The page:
Mount Gerizim (//; Samaritan Hebrew: ࠄࠟࠓࠂࠟࠓࠩࠆࠝࠉࠌ translit. ʾĀrgārēzem; Hebrew: Tiberian Hebrew הַר גְּרִזִים translit. Har Gərīzīm, Modern Hebrew: הַר גְּרִיזִים translit. Har Gərizim; Arabic: جَبَل جَرِزِيم Jabal Jarizīm or Arabic: جبل الطور Jabal et Tur) is one of the two mountains in the immediate vicinity of the West Bank city of Nablus (biblical Shechem), and forms the southern side of the valley in which Nablus is situated, the northern side being formed by Mount Ebal. The mountain is one of the highest peaks in the West Bank and rises to 881 m (2,890 ft) above sea level, 70 m (230 ft) lower than Mount Ebal. In Samaritan tradition, Mount Gerizim is held to be the highest, oldest and most central mountain in the world. The mountain is particularly steep on the northern side, is sparsely covered at the top with shrubbery, and lower down there is a spring with a high yield of fresh water.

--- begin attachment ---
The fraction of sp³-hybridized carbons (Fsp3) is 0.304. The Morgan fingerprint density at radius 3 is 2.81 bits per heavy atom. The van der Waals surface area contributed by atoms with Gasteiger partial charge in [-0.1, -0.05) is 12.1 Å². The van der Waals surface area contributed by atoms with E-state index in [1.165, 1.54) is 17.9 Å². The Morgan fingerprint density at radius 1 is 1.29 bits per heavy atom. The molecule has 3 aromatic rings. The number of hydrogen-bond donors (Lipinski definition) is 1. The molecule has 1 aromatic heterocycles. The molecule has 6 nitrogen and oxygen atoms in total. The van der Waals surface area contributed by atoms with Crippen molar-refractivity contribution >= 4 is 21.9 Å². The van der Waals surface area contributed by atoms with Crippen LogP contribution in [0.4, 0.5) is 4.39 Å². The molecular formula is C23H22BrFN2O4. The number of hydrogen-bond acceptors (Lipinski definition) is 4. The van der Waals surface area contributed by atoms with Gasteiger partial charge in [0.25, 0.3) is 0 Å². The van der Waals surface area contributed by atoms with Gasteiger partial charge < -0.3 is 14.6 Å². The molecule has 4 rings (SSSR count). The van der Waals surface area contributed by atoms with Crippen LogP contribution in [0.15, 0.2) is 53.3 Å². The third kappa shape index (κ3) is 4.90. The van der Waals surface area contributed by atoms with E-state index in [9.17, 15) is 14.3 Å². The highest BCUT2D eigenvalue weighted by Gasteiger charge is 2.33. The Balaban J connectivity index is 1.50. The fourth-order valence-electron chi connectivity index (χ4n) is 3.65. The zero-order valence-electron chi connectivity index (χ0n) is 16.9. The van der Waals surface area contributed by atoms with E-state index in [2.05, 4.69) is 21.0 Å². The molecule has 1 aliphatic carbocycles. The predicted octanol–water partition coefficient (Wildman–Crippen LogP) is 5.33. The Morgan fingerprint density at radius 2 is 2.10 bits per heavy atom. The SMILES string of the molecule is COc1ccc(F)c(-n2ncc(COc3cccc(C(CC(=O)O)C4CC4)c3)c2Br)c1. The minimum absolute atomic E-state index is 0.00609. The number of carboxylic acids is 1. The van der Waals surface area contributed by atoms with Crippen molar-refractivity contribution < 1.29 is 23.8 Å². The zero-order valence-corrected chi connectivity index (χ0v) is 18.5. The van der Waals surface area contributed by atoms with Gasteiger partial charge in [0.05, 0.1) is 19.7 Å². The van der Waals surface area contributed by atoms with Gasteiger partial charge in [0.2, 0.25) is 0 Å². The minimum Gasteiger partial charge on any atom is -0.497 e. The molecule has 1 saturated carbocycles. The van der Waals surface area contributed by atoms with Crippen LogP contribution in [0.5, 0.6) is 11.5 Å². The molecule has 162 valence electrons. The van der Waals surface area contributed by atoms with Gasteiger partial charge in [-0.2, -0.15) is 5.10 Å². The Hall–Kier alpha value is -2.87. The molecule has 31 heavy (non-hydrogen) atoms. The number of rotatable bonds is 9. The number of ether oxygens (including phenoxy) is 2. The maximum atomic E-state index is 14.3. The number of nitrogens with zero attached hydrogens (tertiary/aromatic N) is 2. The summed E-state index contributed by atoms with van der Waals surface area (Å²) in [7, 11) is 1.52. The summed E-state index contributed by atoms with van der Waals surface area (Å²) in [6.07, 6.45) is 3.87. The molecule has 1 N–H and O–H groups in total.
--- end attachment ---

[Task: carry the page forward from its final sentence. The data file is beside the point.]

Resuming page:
The mountain is sacred to the Samaritans who regard it, rather than Jerusalem's Temple Mount, as having been the location chosen by God for a holy temple. The mountain continues to be the centre of Samaritan religion to this day, and most of the worldwide population of Samaritans live in very close proximity to Gerizim, mostly in Kiryat Luza, the main village. Passover is celebrated by the Samaritans on Mount Gerizim, and it is additionally considered by them as the location of the Binding of Isaac (the Masoretic Text, Septuagint and the Dead Sea Scroll versions of the Book of Genesis state that this happened on Mount Moriah, which Jews traditionally identify as the Temple Mount). According to rabbinic literature, in order to convert to Judaism, a Samaritan must first and foremost renounce any belief in the sanctity of Mount Gerizim.